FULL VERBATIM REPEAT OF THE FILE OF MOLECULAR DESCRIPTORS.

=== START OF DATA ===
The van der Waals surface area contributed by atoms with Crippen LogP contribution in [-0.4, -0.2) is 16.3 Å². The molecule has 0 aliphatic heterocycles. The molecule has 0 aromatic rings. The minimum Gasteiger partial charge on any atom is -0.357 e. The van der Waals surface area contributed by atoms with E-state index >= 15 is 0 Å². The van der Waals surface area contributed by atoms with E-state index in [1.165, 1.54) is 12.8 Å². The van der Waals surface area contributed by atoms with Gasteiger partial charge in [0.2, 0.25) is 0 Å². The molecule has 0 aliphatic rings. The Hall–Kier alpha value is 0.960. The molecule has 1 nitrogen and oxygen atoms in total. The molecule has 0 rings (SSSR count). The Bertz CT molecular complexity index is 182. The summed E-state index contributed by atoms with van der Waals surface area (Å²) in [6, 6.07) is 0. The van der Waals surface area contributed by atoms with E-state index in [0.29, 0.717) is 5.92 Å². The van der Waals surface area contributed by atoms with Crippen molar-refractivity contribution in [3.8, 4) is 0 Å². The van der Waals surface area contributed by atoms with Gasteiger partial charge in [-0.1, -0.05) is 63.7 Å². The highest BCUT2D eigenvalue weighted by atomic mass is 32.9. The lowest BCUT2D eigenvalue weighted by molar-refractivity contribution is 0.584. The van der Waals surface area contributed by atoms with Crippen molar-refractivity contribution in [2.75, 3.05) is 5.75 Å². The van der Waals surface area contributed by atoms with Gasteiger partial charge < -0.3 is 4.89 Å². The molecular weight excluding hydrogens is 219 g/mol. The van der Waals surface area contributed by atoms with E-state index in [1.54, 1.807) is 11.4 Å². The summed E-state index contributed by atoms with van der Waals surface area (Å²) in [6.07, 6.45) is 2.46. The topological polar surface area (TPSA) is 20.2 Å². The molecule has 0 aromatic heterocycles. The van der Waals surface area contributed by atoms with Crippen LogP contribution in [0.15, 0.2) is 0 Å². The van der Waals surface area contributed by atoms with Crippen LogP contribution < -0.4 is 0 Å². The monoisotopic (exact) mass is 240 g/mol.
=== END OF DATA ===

The van der Waals surface area contributed by atoms with Crippen LogP contribution in [-0.4, -0.2) is 16.3 Å². The molecule has 0 aliphatic heterocycles. The molecule has 0 aromatic rings. The minimum Gasteiger partial charge on any atom is -0.357 e. The van der Waals surface area contributed by atoms with E-state index >= 15 is 0 Å². The van der Waals surface area contributed by atoms with E-state index in [1.165, 1.54) is 12.8 Å². The van der Waals surface area contributed by atoms with Gasteiger partial charge in [0.2, 0.25) is 0 Å². The molecule has 0 aliphatic rings. The Hall–Kier alpha value is 0.960. The molecule has 1 nitrogen and oxygen atoms in total. The molecule has 0 rings (SSSR count). The Bertz CT molecular complexity index is 182. The summed E-state index contributed by atoms with van der Waals surface area (Å²) in [6, 6.07) is 0. The van der Waals surface area contributed by atoms with E-state index in [0.29, 0.717) is 5.92 Å². The van der Waals surface area contributed by atoms with Crippen molar-refractivity contribution in [3.8, 4) is 0 Å². The van der Waals surface area contributed by atoms with Gasteiger partial charge in [-0.1, -0.05) is 63.7 Å². The highest BCUT2D eigenvalue weighted by atomic mass is 32.9. The lowest BCUT2D eigenvalue weighted by molar-refractivity contribution is 0.584. The van der Waals surface area contributed by atoms with Crippen molar-refractivity contribution in [2.75, 3.05) is 5.75 Å². The van der Waals surface area contributed by atoms with Gasteiger partial charge < -0.3 is 4.89 Å². The molecular weight excluding hydrogens is 219 g/mol. The van der Waals surface area contributed by atoms with E-state index in [1.54, 1.807) is 11.4 Å². The summed E-state index contributed by atoms with van der Waals surface area (Å²) in [6.07, 6.45) is 2.46. The topological polar surface area (TPSA) is 20.2 Å². The molecule has 0 aromatic heterocycles. The van der Waals surface area contributed by atoms with Crippen LogP contribution in [0.15, 0.2) is 0 Å². The van der Waals surface area contributed by atoms with Crippen LogP contribution < -0.4 is 0 Å². The monoisotopic (exact) mass is 240 g/mol.